Helping the Honey Bee

Bee on Borage

Bee on Borage - Credit: Archant

Last year the national honey survey reported that the honey harvest across the country was down 72 per cent on 2011, with beekeepers across the South West only scraping seven pounds per hive, compared to a yearly average of thirty pounds.

Bee drinking station

Bee drinking station - Credit: Archant

“The cold spring was very difficult for the bees, keeping many confined to their hives for much longer than normal,” says Pat Pegrum, a beekeeper based in the South West who belongs to the British Beekeeper Association’s Adopt a Beehive scheme.

“Going into the winter I had four hives in the apiary in my garden, throughout the winter I topped up their food supplies to keep them going, something that’s that was doubly important after the poor honey harvest of last year.”

Prime bee egg laying season starts after the winter solstice as the days get longer. Bees hatched at this time of year tend to be stronger and have a higher survival rate than their later summer counterparts. As the summer hits, the colony should then have a healthy sized army to gather nectar. This year’s cold spring, coupled with last year’s abysmal summer, has meant that the bee-laying season has been severely disrupted, as bees have been confined to the hive and unable to collect pollen in order to support new brood.

Help the honey bee

Helping the honey bee is easier than you think. Planting flowers and fruit trees is the most obvious way; even a window box with herbs will provide forage for the honey bee. Herbs such as chives and rosemary are great, and the small clusters of flowers on marjoram are an especially useful source of pollen and nectar for the bees.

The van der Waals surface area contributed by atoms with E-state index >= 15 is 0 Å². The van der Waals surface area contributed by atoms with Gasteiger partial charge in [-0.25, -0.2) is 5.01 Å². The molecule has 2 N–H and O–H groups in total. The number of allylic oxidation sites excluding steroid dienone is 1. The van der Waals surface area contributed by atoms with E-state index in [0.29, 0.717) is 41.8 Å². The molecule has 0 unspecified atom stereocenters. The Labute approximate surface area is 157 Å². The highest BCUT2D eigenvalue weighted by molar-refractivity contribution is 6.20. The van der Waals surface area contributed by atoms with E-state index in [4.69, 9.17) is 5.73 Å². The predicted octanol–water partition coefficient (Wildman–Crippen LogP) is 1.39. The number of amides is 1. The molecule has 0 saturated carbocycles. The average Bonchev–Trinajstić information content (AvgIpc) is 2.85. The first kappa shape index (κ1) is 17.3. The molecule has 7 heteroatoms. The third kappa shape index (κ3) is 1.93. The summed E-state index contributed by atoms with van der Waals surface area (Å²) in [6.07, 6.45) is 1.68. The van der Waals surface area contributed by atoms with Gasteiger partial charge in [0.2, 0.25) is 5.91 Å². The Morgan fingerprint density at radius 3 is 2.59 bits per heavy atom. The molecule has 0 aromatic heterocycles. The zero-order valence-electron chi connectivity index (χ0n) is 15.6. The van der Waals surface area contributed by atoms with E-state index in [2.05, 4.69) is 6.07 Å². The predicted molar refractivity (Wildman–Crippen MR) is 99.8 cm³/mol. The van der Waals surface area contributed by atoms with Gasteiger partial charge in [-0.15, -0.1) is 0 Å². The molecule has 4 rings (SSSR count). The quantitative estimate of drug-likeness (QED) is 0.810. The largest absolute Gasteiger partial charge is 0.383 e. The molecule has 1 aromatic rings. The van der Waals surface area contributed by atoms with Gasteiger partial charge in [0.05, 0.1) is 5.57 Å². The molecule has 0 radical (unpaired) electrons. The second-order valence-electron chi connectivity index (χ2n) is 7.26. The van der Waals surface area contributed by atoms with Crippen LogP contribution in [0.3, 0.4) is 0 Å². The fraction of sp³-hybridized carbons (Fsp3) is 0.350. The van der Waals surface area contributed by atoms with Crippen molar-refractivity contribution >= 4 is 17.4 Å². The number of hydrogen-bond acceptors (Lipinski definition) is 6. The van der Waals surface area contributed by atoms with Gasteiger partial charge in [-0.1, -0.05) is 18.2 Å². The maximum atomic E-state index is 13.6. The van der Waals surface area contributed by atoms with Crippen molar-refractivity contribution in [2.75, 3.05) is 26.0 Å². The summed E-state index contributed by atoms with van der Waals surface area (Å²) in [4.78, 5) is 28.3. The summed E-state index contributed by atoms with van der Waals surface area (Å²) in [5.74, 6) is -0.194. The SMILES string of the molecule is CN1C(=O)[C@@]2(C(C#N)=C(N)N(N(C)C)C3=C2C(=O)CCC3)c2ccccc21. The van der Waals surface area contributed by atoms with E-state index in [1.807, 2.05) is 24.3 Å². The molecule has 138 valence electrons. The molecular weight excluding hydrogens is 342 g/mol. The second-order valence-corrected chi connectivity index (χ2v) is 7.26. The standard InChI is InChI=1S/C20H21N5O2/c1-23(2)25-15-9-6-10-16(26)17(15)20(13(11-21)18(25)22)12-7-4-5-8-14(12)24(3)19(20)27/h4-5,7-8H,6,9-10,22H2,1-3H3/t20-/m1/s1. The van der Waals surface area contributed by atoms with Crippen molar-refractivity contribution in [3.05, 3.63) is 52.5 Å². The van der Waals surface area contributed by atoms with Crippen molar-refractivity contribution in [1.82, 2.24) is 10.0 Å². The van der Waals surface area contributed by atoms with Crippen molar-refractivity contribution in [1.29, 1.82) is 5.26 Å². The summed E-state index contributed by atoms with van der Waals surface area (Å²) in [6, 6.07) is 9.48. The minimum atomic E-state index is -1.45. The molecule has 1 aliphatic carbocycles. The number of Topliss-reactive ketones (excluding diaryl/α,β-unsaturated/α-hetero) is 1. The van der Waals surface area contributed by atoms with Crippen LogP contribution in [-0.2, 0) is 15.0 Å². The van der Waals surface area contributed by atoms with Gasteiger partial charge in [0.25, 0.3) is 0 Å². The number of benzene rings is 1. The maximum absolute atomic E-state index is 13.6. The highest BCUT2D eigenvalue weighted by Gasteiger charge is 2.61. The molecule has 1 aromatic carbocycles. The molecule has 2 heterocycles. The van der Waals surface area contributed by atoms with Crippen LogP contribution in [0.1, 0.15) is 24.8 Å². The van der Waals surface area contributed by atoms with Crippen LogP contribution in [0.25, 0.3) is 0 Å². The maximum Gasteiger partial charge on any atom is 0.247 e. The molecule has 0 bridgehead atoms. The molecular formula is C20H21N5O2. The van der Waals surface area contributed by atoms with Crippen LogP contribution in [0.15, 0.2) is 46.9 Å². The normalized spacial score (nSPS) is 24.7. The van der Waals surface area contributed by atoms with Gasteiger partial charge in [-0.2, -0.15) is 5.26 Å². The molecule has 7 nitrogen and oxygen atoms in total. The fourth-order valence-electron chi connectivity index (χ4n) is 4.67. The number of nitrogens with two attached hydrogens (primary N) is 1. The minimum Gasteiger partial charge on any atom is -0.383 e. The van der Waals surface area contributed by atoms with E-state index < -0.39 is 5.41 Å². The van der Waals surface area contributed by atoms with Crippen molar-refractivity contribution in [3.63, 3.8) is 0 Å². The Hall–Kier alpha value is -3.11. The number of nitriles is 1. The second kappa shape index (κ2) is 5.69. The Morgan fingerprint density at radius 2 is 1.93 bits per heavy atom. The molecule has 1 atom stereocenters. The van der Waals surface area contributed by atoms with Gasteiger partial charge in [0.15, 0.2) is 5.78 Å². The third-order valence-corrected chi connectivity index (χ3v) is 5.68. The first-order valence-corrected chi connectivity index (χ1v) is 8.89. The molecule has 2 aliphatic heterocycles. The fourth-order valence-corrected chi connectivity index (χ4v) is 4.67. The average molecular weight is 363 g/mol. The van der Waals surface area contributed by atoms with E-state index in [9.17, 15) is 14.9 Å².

Like humans, bees also need water, and gardeners can help them by providing a plentiful supply. Making sure there’s a sheltered spot where vegetation touches the water which bees can stand on to drink without getting wet is an easy and practical way to help them and other pollinators.

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You can make your own bee drinking station by fill inga shallow bowl with moss or dry grass under a slowly dripping tap or water butt.

Vegetable patches and allotments are at the height of activity during the summer and growers will find encouraging bees will bring dividends – beans, peas, tomatoes, marrows and courgettes all benefit from pollination. Help to guide bees to your veg patch with a border of fragrant herbs, like rosemary and thyme, to attract them.

Lastly, when choosing your annual plants you can also help bees by selecting wide open flowers similar to daisies, making it easier for the bees to reach the nectar and access the pollen.

The BBKA runs the Adopt a Beehive scheme, the only campaign in the UK that directly funds applied research and education projects into honey bee health. It’s the perfect gift for anyone who has always wanted to be a beekeeper but perhaps never had the time. With three newsletters a year you can follow your adopt beekeeper from one of 14 regions including the south west throughout the year’s highs and lows of beekeeping.

“I’m hopeful for a good strong pollen harvest this year and I’m looking forward to seeing my bee’s busy foraging for nectar to build up next year’s honey store,” says Pat.

“The work BBKA and Adopt a Beehive do is vital to supporting the health of the honeybee. As an Adopt beekeeper, I love being able to share my news about my bees, including their foraging adventures, throughout the year with the Adopt a Beehive supporters’. n

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